Once a digital pioneer, lingerie and swimwear etailer Figleaves has lost its way in recent years. CEO Miriam Lahage tells Drapers how she is getting it back on track.
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Ask anyone in the world of ecommerce which businesses were pioneers in the space and they are likely to mention Figleaves. Founded in 1998 by entrepreneur Daniel Nabarro and former McKinsey & Co manager Michael Ross, it offered an unparalleled breadth of choice and quickly became the online destination for lingerie.
“The fact that they were able to sell an almost-unlimited selection of sizes and styles from a broad range of sought-after brands online, and deliver them in a way that was convenient for the customer, was a very big deal,” says Miriam Lahage, the personable Bostonian who joined Figleaves as chief executive last May.
We have 19 years of fit experience. Hundreds of thousands of women have bought styles from us
Yet in the 20 years since its launch, Figleaves’ star has faded. Despite its strong start, the business did not turn a profit in the UK until 2012, 14 years after it launched and two years after N Brown Group bought it for £11.5m.
Ross, who is now chief scientist at DynamicAction, the retail analytics company he co-founded in 2007, tells Drapers: “When we started Figleaves, most of the other ecommerce sites were aimed at men. We were one of the few explicitly aimed at a female market. There was nobody else doing lingerie online. It lulled us into a false sense of security. We did lots of things really well and the online market was growing quickly – life was easy.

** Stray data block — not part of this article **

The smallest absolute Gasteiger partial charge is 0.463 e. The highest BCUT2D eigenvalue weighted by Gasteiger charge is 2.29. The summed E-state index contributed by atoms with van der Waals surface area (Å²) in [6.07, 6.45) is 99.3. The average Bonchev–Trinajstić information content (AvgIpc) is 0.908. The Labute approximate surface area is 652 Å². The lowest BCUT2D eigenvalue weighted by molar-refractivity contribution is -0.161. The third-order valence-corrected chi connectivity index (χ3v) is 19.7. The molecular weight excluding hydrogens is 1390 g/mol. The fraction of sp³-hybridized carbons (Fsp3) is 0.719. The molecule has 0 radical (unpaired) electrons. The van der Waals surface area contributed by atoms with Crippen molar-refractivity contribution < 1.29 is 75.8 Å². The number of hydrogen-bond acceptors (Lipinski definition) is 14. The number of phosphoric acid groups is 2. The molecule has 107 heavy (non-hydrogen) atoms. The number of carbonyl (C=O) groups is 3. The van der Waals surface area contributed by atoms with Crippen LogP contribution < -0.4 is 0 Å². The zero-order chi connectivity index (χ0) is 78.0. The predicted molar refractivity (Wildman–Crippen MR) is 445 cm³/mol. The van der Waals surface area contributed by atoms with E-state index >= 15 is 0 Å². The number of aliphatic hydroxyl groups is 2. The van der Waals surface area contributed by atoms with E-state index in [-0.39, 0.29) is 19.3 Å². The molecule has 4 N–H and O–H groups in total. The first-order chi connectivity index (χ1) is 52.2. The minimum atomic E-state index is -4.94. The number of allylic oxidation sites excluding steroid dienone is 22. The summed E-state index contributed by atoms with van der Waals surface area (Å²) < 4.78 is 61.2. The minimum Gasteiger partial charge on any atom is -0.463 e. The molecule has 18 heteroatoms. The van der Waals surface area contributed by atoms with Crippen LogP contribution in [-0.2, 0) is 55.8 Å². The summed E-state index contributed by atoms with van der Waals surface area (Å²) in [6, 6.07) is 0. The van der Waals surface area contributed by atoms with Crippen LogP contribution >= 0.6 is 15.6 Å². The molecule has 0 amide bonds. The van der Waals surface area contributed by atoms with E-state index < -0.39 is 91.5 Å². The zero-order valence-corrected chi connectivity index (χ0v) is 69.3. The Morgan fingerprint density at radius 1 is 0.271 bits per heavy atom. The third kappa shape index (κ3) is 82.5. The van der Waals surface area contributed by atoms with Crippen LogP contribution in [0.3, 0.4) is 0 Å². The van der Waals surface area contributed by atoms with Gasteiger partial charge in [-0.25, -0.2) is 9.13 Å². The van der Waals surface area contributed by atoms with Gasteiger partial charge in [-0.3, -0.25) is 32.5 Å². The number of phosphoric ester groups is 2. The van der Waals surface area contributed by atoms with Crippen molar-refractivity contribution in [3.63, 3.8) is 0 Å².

“[And then] all the big high street retailers started selling online, pureplayers started going into lingerie and the heady growth of online [sales] started to slow down. It made everything much harder.”
Making the connection
As chief merchant at German plus-size etailer Navabi, Lahage was not looking for another job when Figleaves managing director Fiona Holmes left the role in October 2016. A mutual acquaintance, Iranian-born businessman and Liberal Democrat peer Lord Alliance, introduced her to Angela Spindler, CEO of owner N Brown Group, of which he was then chair.
The opportunity to work with Spindler – Lahage had heard of her through N Brown Group’s plus-size brand Simply Be and describes her as “lovely” – combined with the promise of what Figleaves could be, proved irresistible.
She says: “I figured that this would be a really great opportunity to take on a brand that is still well thought of, and has an emotional connection with its customers, but has tried on different personas and never really got back to the identity I thought made sense for it.”
We’re respectful of the brands: we don’t say, ‘We love this silhouette, so we’re going to do it £10 cheaper’
Figleaves is run separately from Manchester-based N Brown, from its head office in Welwyn Garden City, Hertfordshire. Lingerie makes up 50% of sales, swimwear 40% and nightwear 10%.